"But in the UK it would clearly be a non-deductible item and that is why we saw the concept of stock settlement introduced by Barclays on its Tons [tier one notes] in 2001. It is a way to bridge the difference between the tax authorities and regulators, and now in the corporate market between the tax authorities and the rating agencies."
The question of maturity can also differ from one jurisdiction to the next. Most hybrids are perpetual non-call 10 year issues, but there have been exceptions to the rule.
Dong's hybrid, for example, pays a coupon of 5.5% to the first call in 10 years, then steps up to three month Euribor plus 320bp until 2505, and to three month Euribor plus 420bp until its maturity of 29 June 3005.
The reason for the 1,000 year maturity rather than the typical perpetual maturity was that it strengthened the tax analysis of the hybrid as debt. As there is no specific law governing the concept of corporate hybrids in Denmark, Dong looked at the law governing bank capital for guidance. Its only alternative would have been to wait until after the law had been changed or proceed without the certainty that its instrument would be tax-deductible.
"Under the Danish tax system it would have been difficult to get pre-approval for the tax treatment if we had done a perpetual," says Morten Buchgreitz, senior vice president in Dong's treasury team in Hørsholm. "That is not to say that it could not be done, but we could not wait to get pre-approval for it, so we went down a route where we were absolutely sure about its treatment."
Bayer, meanwhile, chose to have the shortest maturity of any of the hybrids issued — 100 years. "We understand that Bayer did that because it wanted to achieve liability accounting and a final maturity generally results in liability accounting unless it is extremely long," says one banker, "and we understand that 1,000, which Dong used, would have been treated as effectively being perpetual."
Issuers and bankers have to be specific when crafting features such as change of control covenants. What an investor might ideally want would be a put option in the event of certain changes of control, but this is not a covenant that an issuer seeking equity accounting could include on a hybrid.
"Under IFRS, anything that creates an obligation to make a payment would trigger debt accounting," says Camara at Merrill Lynch, "and that includes an obligation to make a redemption payment if there is a change of control."
The first corporate issue to include a change of control covenant was also that where equity accounting was paramount: Otto. The covenant stated that in the event of a change of control the issuer would have to achieve an investment grade rating within six months or else then redeem the securities.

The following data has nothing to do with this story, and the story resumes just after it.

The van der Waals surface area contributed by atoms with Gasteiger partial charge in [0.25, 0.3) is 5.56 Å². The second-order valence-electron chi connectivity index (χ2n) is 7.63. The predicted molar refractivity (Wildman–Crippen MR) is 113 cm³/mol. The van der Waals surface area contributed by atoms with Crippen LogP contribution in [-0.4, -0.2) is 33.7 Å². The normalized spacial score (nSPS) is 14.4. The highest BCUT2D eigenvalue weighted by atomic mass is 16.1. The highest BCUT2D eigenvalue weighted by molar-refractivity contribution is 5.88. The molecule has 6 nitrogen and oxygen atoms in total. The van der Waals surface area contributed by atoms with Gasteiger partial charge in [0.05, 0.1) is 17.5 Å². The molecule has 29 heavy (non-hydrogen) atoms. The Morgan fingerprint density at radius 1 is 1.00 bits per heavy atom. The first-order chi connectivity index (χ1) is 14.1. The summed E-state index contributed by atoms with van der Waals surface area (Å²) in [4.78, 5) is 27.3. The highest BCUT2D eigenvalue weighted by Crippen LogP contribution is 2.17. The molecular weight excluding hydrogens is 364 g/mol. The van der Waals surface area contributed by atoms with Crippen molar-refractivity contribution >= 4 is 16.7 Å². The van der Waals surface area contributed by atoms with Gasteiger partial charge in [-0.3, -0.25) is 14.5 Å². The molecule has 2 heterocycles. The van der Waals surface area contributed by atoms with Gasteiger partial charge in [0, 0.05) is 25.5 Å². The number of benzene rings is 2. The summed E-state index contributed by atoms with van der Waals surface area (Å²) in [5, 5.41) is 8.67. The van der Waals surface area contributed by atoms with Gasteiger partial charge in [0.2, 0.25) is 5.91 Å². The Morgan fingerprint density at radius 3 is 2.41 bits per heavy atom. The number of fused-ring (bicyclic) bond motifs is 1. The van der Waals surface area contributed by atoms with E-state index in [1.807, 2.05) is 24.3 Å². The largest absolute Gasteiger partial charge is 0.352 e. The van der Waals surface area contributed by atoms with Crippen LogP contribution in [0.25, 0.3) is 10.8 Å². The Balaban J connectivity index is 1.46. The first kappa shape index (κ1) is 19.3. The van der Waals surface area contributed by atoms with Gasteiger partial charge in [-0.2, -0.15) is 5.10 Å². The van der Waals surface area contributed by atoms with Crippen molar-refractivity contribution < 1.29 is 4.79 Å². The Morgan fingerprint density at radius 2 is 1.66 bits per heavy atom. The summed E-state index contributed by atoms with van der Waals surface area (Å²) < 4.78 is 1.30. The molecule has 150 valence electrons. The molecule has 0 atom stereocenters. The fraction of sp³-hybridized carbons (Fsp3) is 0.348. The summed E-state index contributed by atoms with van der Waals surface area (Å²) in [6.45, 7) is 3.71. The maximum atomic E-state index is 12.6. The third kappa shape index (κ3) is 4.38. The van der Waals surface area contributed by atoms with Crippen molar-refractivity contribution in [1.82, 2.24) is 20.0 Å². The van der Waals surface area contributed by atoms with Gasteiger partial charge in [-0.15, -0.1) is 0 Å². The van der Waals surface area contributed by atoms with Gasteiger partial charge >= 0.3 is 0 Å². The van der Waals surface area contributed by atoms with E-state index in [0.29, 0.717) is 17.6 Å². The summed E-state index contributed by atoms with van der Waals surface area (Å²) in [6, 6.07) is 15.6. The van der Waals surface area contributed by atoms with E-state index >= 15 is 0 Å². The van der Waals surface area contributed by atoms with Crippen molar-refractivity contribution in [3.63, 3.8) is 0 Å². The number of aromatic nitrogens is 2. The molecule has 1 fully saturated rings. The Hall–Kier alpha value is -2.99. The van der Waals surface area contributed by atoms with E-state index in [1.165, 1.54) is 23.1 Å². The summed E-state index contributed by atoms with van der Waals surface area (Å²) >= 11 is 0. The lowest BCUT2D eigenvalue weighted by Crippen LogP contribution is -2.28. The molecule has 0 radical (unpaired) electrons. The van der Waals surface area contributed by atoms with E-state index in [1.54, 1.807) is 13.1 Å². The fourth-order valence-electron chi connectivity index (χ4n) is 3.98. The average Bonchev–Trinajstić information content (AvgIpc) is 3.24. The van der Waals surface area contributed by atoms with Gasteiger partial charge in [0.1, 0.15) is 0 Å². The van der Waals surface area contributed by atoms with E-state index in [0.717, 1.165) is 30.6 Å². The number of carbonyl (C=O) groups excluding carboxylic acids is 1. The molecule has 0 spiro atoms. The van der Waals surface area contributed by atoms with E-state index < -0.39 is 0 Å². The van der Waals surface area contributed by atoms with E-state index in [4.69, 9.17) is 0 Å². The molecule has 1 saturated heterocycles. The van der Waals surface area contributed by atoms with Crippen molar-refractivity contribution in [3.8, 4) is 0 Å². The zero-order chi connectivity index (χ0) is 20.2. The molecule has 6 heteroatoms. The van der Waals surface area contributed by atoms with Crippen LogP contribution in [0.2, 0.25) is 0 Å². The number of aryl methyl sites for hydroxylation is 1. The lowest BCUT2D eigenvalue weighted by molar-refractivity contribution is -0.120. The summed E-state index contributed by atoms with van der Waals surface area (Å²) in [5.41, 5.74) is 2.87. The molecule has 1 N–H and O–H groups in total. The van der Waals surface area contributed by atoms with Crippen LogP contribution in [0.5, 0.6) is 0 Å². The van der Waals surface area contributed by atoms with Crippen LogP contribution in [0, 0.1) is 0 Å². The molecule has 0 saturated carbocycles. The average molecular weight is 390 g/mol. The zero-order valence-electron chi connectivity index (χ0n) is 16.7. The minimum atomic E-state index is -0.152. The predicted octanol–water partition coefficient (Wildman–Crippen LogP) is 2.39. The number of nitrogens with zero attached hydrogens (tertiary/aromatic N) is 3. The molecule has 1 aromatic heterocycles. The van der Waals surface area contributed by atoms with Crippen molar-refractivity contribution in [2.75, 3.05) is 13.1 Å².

"We crafted the language in a way that still actually got them equity treatment," says one banker involved in the issue.
Thomson, which also targeted equity accounting for its hybrid, included a change of control covenant under which it can either call the bonds at par in such an event or pay a coupon step-up of 500bp.
Stoppers and pushers
Among the structuring technology borrowed from the bank capital sector for corporate hybrids have been dividend stoppers and dividend pushers.
These are included to ensure that the holders of hybrid securities do not have their coupons deferred when a company is paying dividends to shareholders.
The simplest structure is to say that if a coupon is not paid then a dividend cannot be. However, this is not possible in some jurisdictions.
"The mechanism has different colours in continental Europe versus the UK, due to differences in corporate law," says Camara at Merrill Lynch. "In the UK there is the concept of a dividend stopper, so if a company does not pay a coupon then it commits not to pay dividends.
"That, in Germany and elsewhere, is difficult to achieve because dividends are declared by the shareholders, not the board of directors. So instead of a dividend stopper you have a dividend pusher, meaning that if you have paid a distribution in the last 12 months you have to pay on the hybrid."
|Rating, tax and accounting treatment of recent European hybrid transactions|
|Linde Finance||Dong||Südzucker International||Bayer||Casino Guichard-Perrachon||Otto Finance Luxembourg||Vattenfall Treasury|
|Equity credit: S&P||Minimal||Intermediate||Intermediate||Intermediate||Intermediate||NR||Intermediate|
|Equity credit: Moody's||B*||C||D||D||NR||NR||D|
|Maturity||Perpetual||1,000 years||Perpetual||100 years||Perpetual||Perpetual||Perpetual|
|B* Assigned before refinements to Moody's methodology|
|Sources: CSFB, Deutsche Bank|